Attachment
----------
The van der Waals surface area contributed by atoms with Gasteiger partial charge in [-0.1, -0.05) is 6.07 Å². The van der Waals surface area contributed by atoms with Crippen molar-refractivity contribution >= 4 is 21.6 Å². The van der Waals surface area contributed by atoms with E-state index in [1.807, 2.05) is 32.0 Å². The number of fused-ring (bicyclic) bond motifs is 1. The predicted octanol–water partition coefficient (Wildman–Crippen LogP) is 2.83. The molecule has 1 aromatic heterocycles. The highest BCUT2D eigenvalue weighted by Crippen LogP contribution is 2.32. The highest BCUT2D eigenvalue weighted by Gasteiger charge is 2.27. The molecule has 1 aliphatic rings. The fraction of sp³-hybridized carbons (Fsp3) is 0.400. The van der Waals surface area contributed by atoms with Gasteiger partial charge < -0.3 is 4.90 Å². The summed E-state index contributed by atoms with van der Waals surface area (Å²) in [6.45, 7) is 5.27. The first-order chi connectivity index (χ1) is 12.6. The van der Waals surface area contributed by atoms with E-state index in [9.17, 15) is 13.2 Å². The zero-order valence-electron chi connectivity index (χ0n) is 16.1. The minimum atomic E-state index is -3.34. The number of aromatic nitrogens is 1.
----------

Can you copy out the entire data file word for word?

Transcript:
The van der Waals surface area contributed by atoms with Gasteiger partial charge in [-0.1, -0.05) is 6.07 Å². The van der Waals surface area contributed by atoms with Crippen molar-refractivity contribution >= 4 is 21.6 Å². The van der Waals surface area contributed by atoms with E-state index in [1.807, 2.05) is 32.0 Å². The number of fused-ring (bicyclic) bond motifs is 1. The predicted octanol–water partition coefficient (Wildman–Crippen LogP) is 2.83. The molecule has 1 aromatic heterocycles. The highest BCUT2D eigenvalue weighted by Crippen LogP contribution is 2.32. The highest BCUT2D eigenvalue weighted by Gasteiger charge is 2.27. The molecule has 1 aliphatic rings. The fraction of sp³-hybridized carbons (Fsp3) is 0.400. The van der Waals surface area contributed by atoms with Gasteiger partial charge < -0.3 is 4.90 Å². The summed E-state index contributed by atoms with van der Waals surface area (Å²) in [6.45, 7) is 5.27. The first-order chi connectivity index (χ1) is 12.6. The van der Waals surface area contributed by atoms with E-state index in [9.17, 15) is 13.2 Å². The zero-order valence-electron chi connectivity index (χ0n) is 16.1. The minimum atomic E-state index is -3.34. The number of aromatic nitrogens is 1.